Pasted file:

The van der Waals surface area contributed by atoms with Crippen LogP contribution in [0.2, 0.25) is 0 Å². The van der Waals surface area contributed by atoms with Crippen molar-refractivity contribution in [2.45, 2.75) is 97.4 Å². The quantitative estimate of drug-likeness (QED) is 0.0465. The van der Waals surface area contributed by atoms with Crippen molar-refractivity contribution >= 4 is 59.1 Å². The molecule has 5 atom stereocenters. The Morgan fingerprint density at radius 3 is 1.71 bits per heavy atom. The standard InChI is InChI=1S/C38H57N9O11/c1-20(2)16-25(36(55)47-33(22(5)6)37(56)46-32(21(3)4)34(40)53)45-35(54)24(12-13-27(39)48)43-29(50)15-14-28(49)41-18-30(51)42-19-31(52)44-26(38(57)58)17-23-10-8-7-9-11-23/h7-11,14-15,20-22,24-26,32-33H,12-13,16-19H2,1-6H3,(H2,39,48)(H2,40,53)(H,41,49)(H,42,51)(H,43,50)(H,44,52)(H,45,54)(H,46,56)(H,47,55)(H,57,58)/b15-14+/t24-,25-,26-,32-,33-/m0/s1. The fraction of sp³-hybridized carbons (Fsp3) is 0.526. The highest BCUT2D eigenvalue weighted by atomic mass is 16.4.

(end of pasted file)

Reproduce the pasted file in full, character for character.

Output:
The van der Waals surface area contributed by atoms with Crippen LogP contribution in [0.2, 0.25) is 0 Å². The van der Waals surface area contributed by atoms with Crippen molar-refractivity contribution in [2.45, 2.75) is 97.4 Å². The quantitative estimate of drug-likeness (QED) is 0.0465. The van der Waals surface area contributed by atoms with Crippen molar-refractivity contribution >= 4 is 59.1 Å². The molecule has 5 atom stereocenters. The Morgan fingerprint density at radius 3 is 1.71 bits per heavy atom. The standard InChI is InChI=1S/C38H57N9O11/c1-20(2)16-25(36(55)47-33(22(5)6)37(56)46-32(21(3)4)34(40)53)45-35(54)24(12-13-27(39)48)43-29(50)15-14-28(49)41-18-30(51)42-19-31(52)44-26(38(57)58)17-23-10-8-7-9-11-23/h7-11,14-15,20-22,24-26,32-33H,12-13,16-19H2,1-6H3,(H2,39,48)(H2,40,53)(H,41,49)(H,42,51)(H,43,50)(H,44,52)(H,45,54)(H,46,56)(H,47,55)(H,57,58)/b15-14+/t24-,25-,26-,32-,33-/m0/s1. The fraction of sp³-hybridized carbons (Fsp3) is 0.526. The highest BCUT2D eigenvalue weighted by atomic mass is 16.4.